The bill, called “The Freedom to Walk” bill, was signed into law by Governor Newsom but doesn’t go into effect until January 1, 2023. Under the law, pedestrians can legally jaywalk but at their own risk. From the Times:
Under the new law, pedestrians would be able to legally cross the street outside of designated intersections without the threat of a hefty citation “unless a reasonably careful person would realize there is an immediate danger of collision with a moving vehicle or other device moving exclusively by human power.
Jaywalking and its criminalization is the brainchild of the auto industry who, in the 1920s and 1930s, pushed for laws against pedestrians walking on streets so vehicles could have more room to drive. But the main reason for making it legal was because of the disproportionate effect ticketing has on people of color. Mainly Black people.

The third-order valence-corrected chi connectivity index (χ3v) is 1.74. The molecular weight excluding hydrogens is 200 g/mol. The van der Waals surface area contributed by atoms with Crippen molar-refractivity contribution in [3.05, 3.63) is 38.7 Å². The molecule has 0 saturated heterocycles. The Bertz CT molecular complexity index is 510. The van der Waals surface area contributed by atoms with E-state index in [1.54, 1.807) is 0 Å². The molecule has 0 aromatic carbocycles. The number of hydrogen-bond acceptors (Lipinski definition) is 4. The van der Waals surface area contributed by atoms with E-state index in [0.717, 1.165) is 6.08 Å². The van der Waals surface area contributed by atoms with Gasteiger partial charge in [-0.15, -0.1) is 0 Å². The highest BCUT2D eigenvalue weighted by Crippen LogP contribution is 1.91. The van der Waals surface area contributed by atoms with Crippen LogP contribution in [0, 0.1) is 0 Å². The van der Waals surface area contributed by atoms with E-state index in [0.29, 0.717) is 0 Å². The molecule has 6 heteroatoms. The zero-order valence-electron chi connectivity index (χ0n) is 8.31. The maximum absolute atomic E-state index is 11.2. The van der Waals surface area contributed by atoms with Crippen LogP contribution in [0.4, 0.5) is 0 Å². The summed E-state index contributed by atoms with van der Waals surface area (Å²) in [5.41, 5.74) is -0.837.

The bill was sponsored by state Assemblyman Phil Ting who cited data from California’s Racial and Identity Profiling Act that showed that “that Black Californians are up to 4.5 times more likely to be stopped for jaywalking than those who are white.” “It should not be a criminal offense to safely cross the street. When expensive tickets and unnecessary confrontations with police impact only certain communities, it’s time to reconsider how we use our law enforcement resources and whether our jaywalking laws really do protect pedestrians. Plus, we should be encouraging people to get out of their cars and walk for health and environmental reasons” Ting said in a released statement.
With the law going into effect in 2023 it now falls to California Highway Patrol to work with the state’s Institute of Transportation studies to submit a report to the state legislature showing how the law will affect public safety and whether or not it will lead to more traffic deaths. CHP has some time to get it done however as the deadline for the report is no later than January 1, 2028.